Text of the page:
Women of Esports: Los Angeles Valiant’s PR and Communications Manager, Jen Neale

A former journalist, Neale wants to professionalize esports media.

Photo via Jen Neale

For the next few weeks, Dot Esports is profiling women working behind-the-scenes in esports. Each woman is an expert in her field, whether it’s navigating an emerging sector of the law, building out branding for their organization, or putting together some of the biggest esports events of the year. We’ll post a new profile each day, covering the women’s unique experiences in the esports industry.

Most—if not all—of Immortals’ public-facing announcements go through Jen Neale, the organization’s public relations and communications manager. Before joining Immortals, Neale worked as a hockey reporter, covering the NHL for SB Nation, Yahoo, and The Associated Press. Her time as a journalist gives her a unique experience now working with journalists; Neale has intimate knowledge of the profession and is using it to help new esports journalists—sometimes young and inexperienced, as esports is a growing industry—get better.

“People are learning how to be journalists in esports,” Neale said. “You know how to ask for comment or follow-up on a hit you have, to check your sources. People are still trying to figure that out here in esports. In the NHL, I couldn’t go onto Reddit or Twitter, or especially Yahoo, and just post an unsubstantiated rumor and not ask for comment or thoroughly vet a source.”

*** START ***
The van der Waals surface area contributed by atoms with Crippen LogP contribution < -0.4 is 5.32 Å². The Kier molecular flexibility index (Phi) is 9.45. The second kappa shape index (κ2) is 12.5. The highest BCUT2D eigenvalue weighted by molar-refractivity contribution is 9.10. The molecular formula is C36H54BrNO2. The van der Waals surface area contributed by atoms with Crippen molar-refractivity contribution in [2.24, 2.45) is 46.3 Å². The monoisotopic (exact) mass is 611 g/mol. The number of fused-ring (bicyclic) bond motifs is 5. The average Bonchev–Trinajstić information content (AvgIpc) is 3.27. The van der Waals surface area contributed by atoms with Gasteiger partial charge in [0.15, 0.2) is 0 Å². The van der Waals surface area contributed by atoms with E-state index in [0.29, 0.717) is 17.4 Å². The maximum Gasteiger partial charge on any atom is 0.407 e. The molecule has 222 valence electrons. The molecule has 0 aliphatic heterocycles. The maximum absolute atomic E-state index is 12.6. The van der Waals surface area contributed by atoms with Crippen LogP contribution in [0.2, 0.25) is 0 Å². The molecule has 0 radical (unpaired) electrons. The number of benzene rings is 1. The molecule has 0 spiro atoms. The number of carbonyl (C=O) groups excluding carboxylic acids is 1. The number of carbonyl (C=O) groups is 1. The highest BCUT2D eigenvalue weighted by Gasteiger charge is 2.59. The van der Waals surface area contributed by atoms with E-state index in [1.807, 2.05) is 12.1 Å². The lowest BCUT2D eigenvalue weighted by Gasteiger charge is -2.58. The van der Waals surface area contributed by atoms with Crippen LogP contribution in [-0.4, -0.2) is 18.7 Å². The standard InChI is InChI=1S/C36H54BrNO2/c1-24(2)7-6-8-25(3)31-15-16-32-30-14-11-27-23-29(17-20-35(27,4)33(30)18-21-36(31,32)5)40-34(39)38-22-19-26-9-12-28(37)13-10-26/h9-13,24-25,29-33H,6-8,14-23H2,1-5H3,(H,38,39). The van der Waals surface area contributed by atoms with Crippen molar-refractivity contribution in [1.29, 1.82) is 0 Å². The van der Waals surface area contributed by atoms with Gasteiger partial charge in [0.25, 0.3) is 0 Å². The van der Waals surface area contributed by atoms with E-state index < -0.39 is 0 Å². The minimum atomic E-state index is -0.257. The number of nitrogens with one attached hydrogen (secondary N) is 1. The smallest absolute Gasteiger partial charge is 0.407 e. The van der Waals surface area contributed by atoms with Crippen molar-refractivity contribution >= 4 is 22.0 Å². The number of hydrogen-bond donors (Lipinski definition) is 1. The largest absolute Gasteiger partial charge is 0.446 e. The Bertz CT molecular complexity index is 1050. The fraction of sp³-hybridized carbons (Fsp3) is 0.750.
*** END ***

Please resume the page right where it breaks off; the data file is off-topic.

It’s all about making the industry better, whether she’s instructing a new journalist on how to ask for comment or setting up larger, industry-wide initiatives, like Immortals’ recent charity partnership with St. Jude. In just over a year, Neale’s made an impact not only on the Immortals organization, but the industry as a whole.

This interview has been edited for length and clarity.

How did you get involved with Immortals and the Los Angeles Valiant?

Neale: Well, my job is the manager of public relations and I handle all the communication that goes through our organization—outreach for announcements, statements, anything that has to do with public relations. It’s a really interesting job in esports. I’ve been here since Oct. 30, 2017. Before that, I spent six years as an NHL reporter, covering hockey for Yahoo Sports and SB Nation. When Verizon purchased Yahoo, unfortunately we were all laid off.

I was freelancing for the Associated Press for a little while but the hustle of being a freelance writer was just too much for me. I need stability. It just so happened that our CEO Ari Segal had just joined Immortals a few months earlier. He and I actually got to know each other when I was working at the NHL, because I interviewed him for Yahoo. He and I had talked and he asked if I had any thoughts about getting into PR. He’s like, “If you are, you have to learn a lot about esports, the organization, and I’m not going to help you get the job. You need to earn it on your own merits.” And I was like, “Of course.” I don’t want something I don’t deserve. He set me up with an interview and I went a couple rounds and ended up getting the job, and I’m still here today. I think coming from the sports world, it’s pretty unique.

Do you see any big differences between esports and traditional sports?